University of Vermont

Three New Videos from Gund

The Gund Institute of Ecological Economics released three new Gund videos that capture the great work done at the Gund and UVM.

The Conflict Between Ecosystem Services and Food Production

Dr. Josh Farley, Professor in the Community Development and Applied Economics department at UVM and Fellow at the Gund Institute for Ecological Economics, discusses the conflict between ecosystem services and food production. Both are essential for human survival and both are non-substitutable resources. Global food production has emerged as the biggest threat to ecological sustainability. Though humanity currently produces enough food to sustain nine billion people, nearly one billion people are currently malnourished, and the FAO warns that failure to increase agricultural output by 70% by 2050 in response to increasing demand could lead to catastrophic impacts on human welfare. At the same time, numerous studies warn that simply maintaining current levels of conventional agricultural production threatens catastrophic degradation of global ecosystems. How are we going to address this problem in an efficient, just, and ecologically appropriate manner?

Rooted both in this inherent conflict and in the parameters of desired solutions, Josh explains some of the research he's been working on in the Brazilian Atlantic Forests to implement agroforestry practices with farmers in the region.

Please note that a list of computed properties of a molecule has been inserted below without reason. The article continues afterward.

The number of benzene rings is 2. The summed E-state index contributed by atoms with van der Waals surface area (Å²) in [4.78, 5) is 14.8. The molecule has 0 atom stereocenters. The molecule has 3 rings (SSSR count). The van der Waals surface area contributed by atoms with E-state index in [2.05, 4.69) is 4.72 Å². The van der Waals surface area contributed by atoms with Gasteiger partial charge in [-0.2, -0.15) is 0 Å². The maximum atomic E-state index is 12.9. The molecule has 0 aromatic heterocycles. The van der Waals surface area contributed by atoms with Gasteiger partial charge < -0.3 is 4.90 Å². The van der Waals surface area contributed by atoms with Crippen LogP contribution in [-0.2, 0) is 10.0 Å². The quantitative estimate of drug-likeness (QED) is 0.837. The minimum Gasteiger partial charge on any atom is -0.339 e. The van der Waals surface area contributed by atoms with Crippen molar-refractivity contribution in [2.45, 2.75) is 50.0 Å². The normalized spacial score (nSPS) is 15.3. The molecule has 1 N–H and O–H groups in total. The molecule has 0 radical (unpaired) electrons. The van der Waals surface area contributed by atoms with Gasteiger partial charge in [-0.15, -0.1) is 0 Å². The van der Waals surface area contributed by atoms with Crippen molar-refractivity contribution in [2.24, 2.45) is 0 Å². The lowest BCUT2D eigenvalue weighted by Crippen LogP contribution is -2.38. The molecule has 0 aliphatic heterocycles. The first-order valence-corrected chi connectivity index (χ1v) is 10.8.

Research on Adaptation to Climate Change in the Lake Champlain Basin

Dr. Asim Zia, Associate Professor in the Community Development and Applied Economics department at UVM and Fellow at the Gund Institute for Ecological Economics, discusses his research as part of the UVM ESPCoR research project, "Research on Adaptation to Climate Change" (RACC) in the Lake Champlain Basin. Asim is leading the agent based modeling that will help answer question 3 of the project, "In the face of uncertainties about alternate climate change, land use and lake response scenarios, how can adaptive management interventions (e.g. regulation, incentives, treaties) be designed, valued and implemented in the multi-jurisdictional Lake Champlain Basin?"

The RACC project is a five-year, 20 million dollar NSF funded ESPCoR project. In addition to Asim, Gund Fellows Chris Koliba, Jon Erickson, Donna Rizzo, and Austin Troy are all part of the research team examining the overarching question of, "How will the interaction of climate change and land use alter hydrological processes and nutrient transport from the landscape, internal processing and eutrophic state within the lake and what are the implications for adaptive management strategies?".

Education for the Anthropocene

Dr. Peter Brown, Professor of Geography at McGill University, delivers a Gund tea on the "Education for the Anthropocene" and how we can reverse higher education's contribution to the decline of Earth's life support systems. He frames the problem with our current normative disciplines and discusses a new joint venture between UVM, McGill, and York to provide graduate level education that is grounded in Ecological Economics that rethinks finance, law, governance, ethics and religion to ensure an education system that is up to the challenge of the anthropocene. 

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